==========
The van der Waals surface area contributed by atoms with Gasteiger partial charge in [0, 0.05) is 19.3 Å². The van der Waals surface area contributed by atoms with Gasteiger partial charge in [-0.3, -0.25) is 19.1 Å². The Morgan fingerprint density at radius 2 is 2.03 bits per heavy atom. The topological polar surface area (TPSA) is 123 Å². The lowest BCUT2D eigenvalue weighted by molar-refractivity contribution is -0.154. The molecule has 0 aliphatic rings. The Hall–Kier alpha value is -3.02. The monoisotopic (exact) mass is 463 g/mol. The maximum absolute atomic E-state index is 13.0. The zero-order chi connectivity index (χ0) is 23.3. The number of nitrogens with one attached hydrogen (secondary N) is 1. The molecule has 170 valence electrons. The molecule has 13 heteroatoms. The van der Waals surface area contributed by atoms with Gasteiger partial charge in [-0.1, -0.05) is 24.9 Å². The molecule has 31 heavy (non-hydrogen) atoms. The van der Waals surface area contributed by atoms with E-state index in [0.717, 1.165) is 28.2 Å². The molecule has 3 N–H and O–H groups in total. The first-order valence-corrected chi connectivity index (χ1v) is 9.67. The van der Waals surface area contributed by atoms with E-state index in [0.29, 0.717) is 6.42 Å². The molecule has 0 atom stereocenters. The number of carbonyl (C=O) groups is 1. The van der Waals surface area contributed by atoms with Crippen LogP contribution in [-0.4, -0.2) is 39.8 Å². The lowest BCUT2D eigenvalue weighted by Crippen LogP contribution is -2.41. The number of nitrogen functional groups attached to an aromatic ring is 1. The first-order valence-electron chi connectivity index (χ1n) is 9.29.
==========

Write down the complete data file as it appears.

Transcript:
The van der Waals surface area contributed by atoms with Gasteiger partial charge in [0, 0.05) is 19.3 Å². The van der Waals surface area contributed by atoms with Gasteiger partial charge in [-0.3, -0.25) is 19.1 Å². The Morgan fingerprint density at radius 2 is 2.03 bits per heavy atom. The topological polar surface area (TPSA) is 123 Å². The lowest BCUT2D eigenvalue weighted by molar-refractivity contribution is -0.154. The molecule has 0 aliphatic rings. The Hall–Kier alpha value is -3.02. The monoisotopic (exact) mass is 463 g/mol. The maximum absolute atomic E-state index is 13.0. The zero-order chi connectivity index (χ0) is 23.3. The number of nitrogens with one attached hydrogen (secondary N) is 1. The molecule has 170 valence electrons. The molecule has 13 heteroatoms. The van der Waals surface area contributed by atoms with Gasteiger partial charge in [-0.1, -0.05) is 24.9 Å². The molecule has 31 heavy (non-hydrogen) atoms. The van der Waals surface area contributed by atoms with E-state index in [0.717, 1.165) is 28.2 Å². The molecule has 3 N–H and O–H groups in total. The first-order valence-corrected chi connectivity index (χ1v) is 9.67. The van der Waals surface area contributed by atoms with E-state index in [0.29, 0.717) is 6.42 Å². The molecule has 0 atom stereocenters. The number of carbonyl (C=O) groups is 1. The van der Waals surface area contributed by atoms with Crippen LogP contribution in [-0.4, -0.2) is 39.8 Å². The lowest BCUT2D eigenvalue weighted by Crippen LogP contribution is -2.41. The number of nitrogen functional groups attached to an aromatic ring is 1. The first-order valence-electron chi connectivity index (χ1n) is 9.29.